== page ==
SRMs focus on suppliers and vendors. They’re used by procurement and supply chain managers to track purchases and relations and inform decisions. SRM tools are used by very few employees.
What Do CRMs vs SRMs Manage?
CRMs manage customer data, recording the customer’s personal details, level of interest, purchases, and every interaction the customer has with the company.
SRMs track supplier activities and manage relevant data in an effort to assess each supplier’s value to the company and gain insights on the supply chain.
When Do CRMs vs SRMs Focus On?
CRMs and SRMs both focus on the company relationships, the former with customers and the latter with suppliers. Yet SRMs are more useful for forward planning, while CRMs are better for retroactive analysis and archiving.
An SRM’s supplier scoring criteria can be used to judge in advance whether a supplier is a good fit. CRMs provide a database of all customer interactions, which is useful for determining which sales strategies worked best and which failed to deliver.
Where in the Company are CRMs vs SRMs Used?
CRMs are used mostly by marketing, sales, and customer service, while SRMs are mainly used by the supply chain and procurement departments.
They both deal with essential business functions, but don’t overlap: a CRM solution manages demand for the product by generating sales; SRMs manage the supply of the product by securing vendors.
Why Do Companies Implement CRMs vs SRMs?
A company might choose to implement a CRM if sales are flagging and it hopes to turn more prospects into customers. CRMs are able to help businesses with ten customers or a million.
As companies and products flood certain industries, consumers increasingly see customer experience as a key differentiator. A CRM helps businesses stay relevant by reducing response times and personalizing interactions, hopefully resulting in exemplary customer service and increased sales.
A business might choose to implement an SRM if they’re looking to improve product quality or cut costs. Depending on the industry, a business might be inundated with supplier options. An SRM aims to cut through the noise and hone in on the suppliers that provide the most value.
CRMs and SRMs focus on different ends of the production and sales process, yet both aim to improve relationships and drive business growth. Whether you decide to buy a CRM or SRM tools depends on your needs, but CRM is more popular for good reason: without customers, a company dies.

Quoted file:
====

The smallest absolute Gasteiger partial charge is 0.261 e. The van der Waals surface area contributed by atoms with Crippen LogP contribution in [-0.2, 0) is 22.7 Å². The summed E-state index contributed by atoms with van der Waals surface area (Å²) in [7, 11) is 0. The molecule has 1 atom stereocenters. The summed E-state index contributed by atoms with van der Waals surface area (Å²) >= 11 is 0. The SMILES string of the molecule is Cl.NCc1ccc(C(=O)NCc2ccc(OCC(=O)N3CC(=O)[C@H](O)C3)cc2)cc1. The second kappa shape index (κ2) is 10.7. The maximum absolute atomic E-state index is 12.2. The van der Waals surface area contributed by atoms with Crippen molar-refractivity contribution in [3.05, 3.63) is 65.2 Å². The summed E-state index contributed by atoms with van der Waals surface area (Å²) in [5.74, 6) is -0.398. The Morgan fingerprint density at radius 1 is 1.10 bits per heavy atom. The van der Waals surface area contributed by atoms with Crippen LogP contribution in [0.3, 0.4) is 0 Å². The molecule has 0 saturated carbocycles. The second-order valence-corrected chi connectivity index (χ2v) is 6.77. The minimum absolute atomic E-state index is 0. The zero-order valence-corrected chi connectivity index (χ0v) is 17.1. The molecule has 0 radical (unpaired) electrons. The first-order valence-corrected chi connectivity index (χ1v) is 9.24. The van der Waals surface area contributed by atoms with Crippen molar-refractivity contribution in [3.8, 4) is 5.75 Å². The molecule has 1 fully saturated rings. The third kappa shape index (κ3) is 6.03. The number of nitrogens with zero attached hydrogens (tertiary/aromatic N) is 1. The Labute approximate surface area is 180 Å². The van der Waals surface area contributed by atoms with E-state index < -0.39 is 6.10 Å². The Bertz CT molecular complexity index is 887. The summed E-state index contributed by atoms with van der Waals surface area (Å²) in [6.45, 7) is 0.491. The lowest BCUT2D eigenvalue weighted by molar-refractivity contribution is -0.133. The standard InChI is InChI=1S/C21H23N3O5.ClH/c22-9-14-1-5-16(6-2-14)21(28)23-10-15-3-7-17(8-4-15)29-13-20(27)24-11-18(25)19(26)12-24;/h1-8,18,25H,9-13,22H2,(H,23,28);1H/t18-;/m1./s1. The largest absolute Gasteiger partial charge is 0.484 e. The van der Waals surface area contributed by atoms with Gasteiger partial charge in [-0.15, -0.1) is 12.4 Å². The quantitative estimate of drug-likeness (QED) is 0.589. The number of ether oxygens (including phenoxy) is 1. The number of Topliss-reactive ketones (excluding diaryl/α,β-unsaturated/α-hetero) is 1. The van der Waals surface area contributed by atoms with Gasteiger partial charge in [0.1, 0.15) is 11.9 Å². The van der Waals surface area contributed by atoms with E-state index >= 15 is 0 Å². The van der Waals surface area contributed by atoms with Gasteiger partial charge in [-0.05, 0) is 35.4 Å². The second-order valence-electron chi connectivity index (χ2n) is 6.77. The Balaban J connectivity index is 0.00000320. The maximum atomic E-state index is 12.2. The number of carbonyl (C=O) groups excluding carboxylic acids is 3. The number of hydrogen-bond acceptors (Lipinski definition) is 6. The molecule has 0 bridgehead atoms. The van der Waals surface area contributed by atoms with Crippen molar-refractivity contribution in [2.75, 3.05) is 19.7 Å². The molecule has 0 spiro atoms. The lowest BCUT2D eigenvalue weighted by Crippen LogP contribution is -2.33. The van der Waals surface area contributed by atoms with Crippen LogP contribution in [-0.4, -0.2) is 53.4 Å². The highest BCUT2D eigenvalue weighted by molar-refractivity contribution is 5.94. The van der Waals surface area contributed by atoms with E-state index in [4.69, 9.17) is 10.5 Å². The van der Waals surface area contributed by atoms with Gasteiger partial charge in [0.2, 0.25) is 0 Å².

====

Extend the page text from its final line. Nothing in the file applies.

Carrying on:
The wise approach may be to first turn to CRM to ensure a steady supply of loyal customers, and then leverage SRM to streamline your supply chain and maximize your margins. But it’s a good idea to do your research, weigh your options and make the best decision for you and your business.
Stakeholder relationship management? It’s true that this is another definition of SRM, focusing on listening to what stakeholders say about your business. But that’s pretty much a subset of PR. While PR is important, we take SRM to mean supplier relationship management so we can focus on the supply chain and the business’s bottom line.
If you’re here thinking SRM stands for standard reference material and CRM stands for certified reference material, you’re in the wrong corner of the internet: those definitions come from the US National Institute of Standards and Technology, which sells information and chemical compounds for research development – definitely not business solutions.
Depending on your business, you might not need either. If you only have a few customers, a million-lead CRM would be a waste of money. Similarly, if you already have an exclusive contract with a trusted supplier, an SRM is probably not a worthwhile investment.
But as your business grows and your product lines and customers increase, CRMs and SRMs can help wrangle the influx of new vendor and customer information, letting you focus on bigger issues. Even if you primarily sell services, an SRM could help supply procurement to make sure your team is equipped with the best tools for the job.
If you can’t choose between CRM and SRM, you could go with ERP instead! An enterprise resource planning (ERP) tool integrates data from all business functions into one platform – including the supply chain and sales. Though an ERP might be more expensive, it ensures you won’t have separate CRM and SRM systems that are unable to integrate. ERPs that cover CRM and SRM functions include Microsoft Dynamics and SAP ERP.
What is Operational CRM?
Published on November 17, 2023
What is a CRM Database? (and How to Build a CRM Database System)
Published on November 17, 2023
You might’ve heard of customer relationship management systems (CRM systems) as powerful tools to take your business from good to great. Andit’s ...
CRM Pricing: How Much Does a CRM Cost?
Published on November 17, 2023
As a business owner or sales leader, you might’ve heard other people in your industry extolling the virtues of customer relationship management(CR ...